Yes, discipline is the missing ingredient that will make the difference in your life.

Discipline yourself today so you can have a better life tomorrow.

Give this approach an honest try and see what it can do for you.
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  • Henry Ford, Madona University
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I left Ford Motor Company after thirty five successful years. I now have a successful career as an entrepreneur, and internet marketer. I am married to a wonderful women, Lori. I have five kids and thirteen grand-children. I am anything but retired.
I struggled for a long time trying to figure out how to succeed in the Network Marketing Industry. I was chasing friends and family, cold-calling strangers, buying leads, every day, and getting zero results. So, one day, I just gave up and stopped trying. I was a complete failure and didn’t have a clue as to what I was doing wrong. I really believed in the potential of the Netowrk Marketing Industry, even though I didn’t exactly know what I was doing wrong. That’s when the light came on for me, and I finally realized what my real problem was: I wasn’t “marketing” I was actually network “convincing” and network “prospecting,” not network “marketing.” Once I figured out the problem, my business turned around almost overnight. If you're interested in running your own business and work with me, fill in your application information, and I will be in touch with you. TheDiamondHighway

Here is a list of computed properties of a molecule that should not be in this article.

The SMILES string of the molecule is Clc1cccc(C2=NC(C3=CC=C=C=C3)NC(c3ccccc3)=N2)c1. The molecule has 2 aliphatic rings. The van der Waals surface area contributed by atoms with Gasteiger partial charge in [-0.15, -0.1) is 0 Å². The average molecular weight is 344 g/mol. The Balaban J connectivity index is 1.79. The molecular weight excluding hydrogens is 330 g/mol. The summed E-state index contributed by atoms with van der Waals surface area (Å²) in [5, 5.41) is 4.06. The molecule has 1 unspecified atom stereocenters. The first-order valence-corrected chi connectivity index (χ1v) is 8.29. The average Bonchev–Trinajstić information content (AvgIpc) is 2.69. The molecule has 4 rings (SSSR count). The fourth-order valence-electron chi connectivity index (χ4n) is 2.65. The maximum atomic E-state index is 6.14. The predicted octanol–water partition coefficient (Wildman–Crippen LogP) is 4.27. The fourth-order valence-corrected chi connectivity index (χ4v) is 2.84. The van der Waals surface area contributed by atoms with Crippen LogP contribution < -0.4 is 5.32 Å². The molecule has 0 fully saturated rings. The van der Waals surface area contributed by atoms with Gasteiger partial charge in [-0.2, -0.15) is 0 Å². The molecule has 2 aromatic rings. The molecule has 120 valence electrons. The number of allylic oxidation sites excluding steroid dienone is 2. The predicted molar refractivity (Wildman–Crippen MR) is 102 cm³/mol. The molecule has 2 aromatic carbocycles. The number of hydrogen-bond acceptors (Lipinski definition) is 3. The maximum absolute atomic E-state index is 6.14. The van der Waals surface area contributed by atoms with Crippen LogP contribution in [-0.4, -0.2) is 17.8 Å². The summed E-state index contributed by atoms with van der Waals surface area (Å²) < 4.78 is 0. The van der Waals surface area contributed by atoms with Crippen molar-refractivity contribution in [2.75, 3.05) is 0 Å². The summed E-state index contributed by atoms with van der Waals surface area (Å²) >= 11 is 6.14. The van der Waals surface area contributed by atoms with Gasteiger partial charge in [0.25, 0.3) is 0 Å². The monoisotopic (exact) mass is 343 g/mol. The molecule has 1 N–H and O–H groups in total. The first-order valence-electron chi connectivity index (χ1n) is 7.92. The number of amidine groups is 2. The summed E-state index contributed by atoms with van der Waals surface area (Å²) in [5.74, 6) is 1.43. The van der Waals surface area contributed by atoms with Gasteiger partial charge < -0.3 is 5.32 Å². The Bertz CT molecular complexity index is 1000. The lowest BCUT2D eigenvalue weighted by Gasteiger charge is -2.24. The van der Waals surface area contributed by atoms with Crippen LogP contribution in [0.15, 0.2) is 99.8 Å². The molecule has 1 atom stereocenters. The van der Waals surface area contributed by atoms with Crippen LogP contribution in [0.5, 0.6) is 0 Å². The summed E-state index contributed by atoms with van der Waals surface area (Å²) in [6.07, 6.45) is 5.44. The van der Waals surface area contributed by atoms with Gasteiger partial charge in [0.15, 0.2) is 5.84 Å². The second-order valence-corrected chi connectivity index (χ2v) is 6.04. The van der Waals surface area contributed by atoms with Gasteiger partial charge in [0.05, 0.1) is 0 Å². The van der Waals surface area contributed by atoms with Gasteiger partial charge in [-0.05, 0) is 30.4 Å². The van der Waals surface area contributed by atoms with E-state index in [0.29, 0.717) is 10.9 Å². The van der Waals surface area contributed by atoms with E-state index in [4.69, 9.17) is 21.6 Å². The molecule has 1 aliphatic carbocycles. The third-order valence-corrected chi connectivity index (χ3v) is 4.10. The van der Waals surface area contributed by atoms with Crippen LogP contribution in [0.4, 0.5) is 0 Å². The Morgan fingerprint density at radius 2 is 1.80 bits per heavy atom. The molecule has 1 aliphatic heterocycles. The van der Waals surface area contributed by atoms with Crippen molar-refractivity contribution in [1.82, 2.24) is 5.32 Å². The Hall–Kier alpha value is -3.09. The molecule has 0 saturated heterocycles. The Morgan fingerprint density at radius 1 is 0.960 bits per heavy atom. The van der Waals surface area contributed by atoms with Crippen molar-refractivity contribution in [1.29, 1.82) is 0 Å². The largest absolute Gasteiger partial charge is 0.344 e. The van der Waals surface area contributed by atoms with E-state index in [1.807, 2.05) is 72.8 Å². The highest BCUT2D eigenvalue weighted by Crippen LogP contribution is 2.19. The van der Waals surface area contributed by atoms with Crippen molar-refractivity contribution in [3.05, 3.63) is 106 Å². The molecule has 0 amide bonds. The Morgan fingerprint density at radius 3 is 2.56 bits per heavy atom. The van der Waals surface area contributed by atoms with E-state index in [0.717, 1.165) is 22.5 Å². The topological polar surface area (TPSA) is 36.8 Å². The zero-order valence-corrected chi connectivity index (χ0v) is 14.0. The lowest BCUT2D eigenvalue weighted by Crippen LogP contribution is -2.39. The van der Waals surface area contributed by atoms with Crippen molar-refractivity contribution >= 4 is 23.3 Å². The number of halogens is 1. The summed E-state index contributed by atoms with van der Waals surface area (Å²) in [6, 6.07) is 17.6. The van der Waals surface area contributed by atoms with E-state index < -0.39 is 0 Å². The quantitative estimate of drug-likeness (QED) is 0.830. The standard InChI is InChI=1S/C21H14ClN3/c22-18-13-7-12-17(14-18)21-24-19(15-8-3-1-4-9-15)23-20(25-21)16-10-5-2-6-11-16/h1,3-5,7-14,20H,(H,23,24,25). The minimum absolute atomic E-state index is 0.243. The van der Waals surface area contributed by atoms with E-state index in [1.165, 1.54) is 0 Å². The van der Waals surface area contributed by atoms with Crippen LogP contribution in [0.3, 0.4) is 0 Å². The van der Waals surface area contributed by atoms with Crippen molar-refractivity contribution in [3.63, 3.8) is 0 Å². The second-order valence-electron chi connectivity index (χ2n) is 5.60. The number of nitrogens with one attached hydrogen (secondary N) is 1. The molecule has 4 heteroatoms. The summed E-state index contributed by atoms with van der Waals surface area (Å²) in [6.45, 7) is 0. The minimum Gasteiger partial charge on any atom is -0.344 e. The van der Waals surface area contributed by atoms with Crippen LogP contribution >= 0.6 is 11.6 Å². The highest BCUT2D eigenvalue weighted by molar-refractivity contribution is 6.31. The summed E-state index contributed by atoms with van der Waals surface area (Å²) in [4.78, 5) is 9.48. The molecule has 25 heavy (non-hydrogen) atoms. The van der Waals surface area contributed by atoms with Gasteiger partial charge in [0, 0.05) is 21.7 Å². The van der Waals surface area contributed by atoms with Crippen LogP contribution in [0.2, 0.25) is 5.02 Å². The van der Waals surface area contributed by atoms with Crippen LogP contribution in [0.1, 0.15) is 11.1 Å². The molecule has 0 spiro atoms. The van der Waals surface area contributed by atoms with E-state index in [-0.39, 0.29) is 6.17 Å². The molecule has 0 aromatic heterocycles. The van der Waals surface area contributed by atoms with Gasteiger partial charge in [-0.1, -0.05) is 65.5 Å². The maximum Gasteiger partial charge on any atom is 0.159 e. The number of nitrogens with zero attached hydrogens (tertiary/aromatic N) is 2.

Lead generation, internet market training, Network Marketing, blogging, social media
blogging, internet marketing, lead generation, social media
  • The Diamond Highway
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  • Entrepreneur
    Internet marketing, education, and training, present
  • Ford Motor Company, Fast Track Financial
Map of the places this user has livedMap of the places this user has livedMap of the places this user has lived
Canton MI.
I was born in Detroit, and grew up in Redford Twsp. - Redford twsp., Wixom, and Plymouth MI.